New Year: A Fresh Approach to your Job Search

The New Year is always a time of reflection and de-cluttering and this is no different for job seekers. Use the motivation of the New Year to take a fresh look at your job search activity – here are 4 ideas for refreshing your job search in 2017:


The only way to start fresh and move forward is to look inward and identify areas for growth. Think about some of the most meaningful conversations you've had during your job search (think about networking conversations, informational interviews, job interviews, or just conversations you had when connecting with a friend, family member or career counselor to catch them up on your job search).

What conversations stand out for you? What was it about the conversation that made it memorable? How did the conversation make you feel? Think about a time when you felt excited about what you were talking about or doing. How can you increase your engagement in your interactions/conversations in 2017? Think about some of your networking conversations and jot down notes about some of the most noteworthy conversations and people. In 2017, do your best to jot down some notes after every meeting, what were some of the key points, what are your follow up items, what are some of the interests of the person you were connecting with (this is great for sending them something useful later in your relationship, i.e. a relevant article, a LinkedIn introduction to someone they may want to meet), names of other people they suggested you connect with, or other resources for you to research.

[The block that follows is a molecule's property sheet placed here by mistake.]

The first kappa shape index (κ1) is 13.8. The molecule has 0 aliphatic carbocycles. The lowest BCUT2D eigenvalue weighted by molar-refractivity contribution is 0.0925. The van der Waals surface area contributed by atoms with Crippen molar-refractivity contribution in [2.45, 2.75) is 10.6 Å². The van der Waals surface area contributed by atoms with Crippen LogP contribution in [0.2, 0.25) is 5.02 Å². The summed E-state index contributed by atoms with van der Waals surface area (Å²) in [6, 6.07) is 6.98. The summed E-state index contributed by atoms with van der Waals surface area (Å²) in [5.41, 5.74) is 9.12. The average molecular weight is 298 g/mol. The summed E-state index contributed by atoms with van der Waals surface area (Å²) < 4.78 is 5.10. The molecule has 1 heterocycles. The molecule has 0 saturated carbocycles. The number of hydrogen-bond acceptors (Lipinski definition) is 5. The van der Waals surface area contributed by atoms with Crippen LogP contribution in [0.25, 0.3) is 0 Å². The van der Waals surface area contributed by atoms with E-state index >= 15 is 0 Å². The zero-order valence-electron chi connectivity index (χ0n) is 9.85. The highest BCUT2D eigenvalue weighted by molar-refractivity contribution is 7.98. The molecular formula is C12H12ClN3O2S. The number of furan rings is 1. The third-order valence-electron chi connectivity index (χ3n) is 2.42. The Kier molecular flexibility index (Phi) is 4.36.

Spend a little time thinking about conversations that didn’t go well, and try to identify why. What was missing? What would have made those connections better or more valuable? If it was something you could have improved on, take note. If it just didn’t feel like a good connection, let it go. Focus most of your energy on the positive connections, and use these as momentum to start initiating more conversations in 2017. Bring your confident self (it’s merely a conversation, after all!), be kind, be grateful, be curious (ask good questions!) be respectful of their time and be sure to send a thank you within 24 hours.


What do your notes from your job search look like? How long would it take you to find notes from a networking meeting you had in late November? If your job search activities (schedule/notes/timeline/planner) aren’t currently housed in one place (binder, planner, spreadsheet or Word Document) take the time to make this happen. If you’re a person with a notebook full of random scraps of paper, find a better way to contain your scraps and organize your notebook or binder into relevant sections. If you’re a spreadsheet person, make sure your spreadsheet contains all of your job search activities, from networking meetings, email exchanges, informational interviews, interviews, contacts, suggested follow up contacts and personal notes about the person or people you met with. Ask your counselor for our Job Search Tracker Tool; we designed it to help you track all of this information easily. How will you carry this organization forward into the New Year? If unburying and collating your previous job search activity records seems like too daunting of a task, start fresh with a new planner for 2017 and give yourself latitude for 2016. Start each day by creating a list of the top 6 things you are going to accomplish for the day and do your best to accomplish them. Keep those daily lists, add them to your planner. Look back at these regularly and give yourself kudos for your productivity.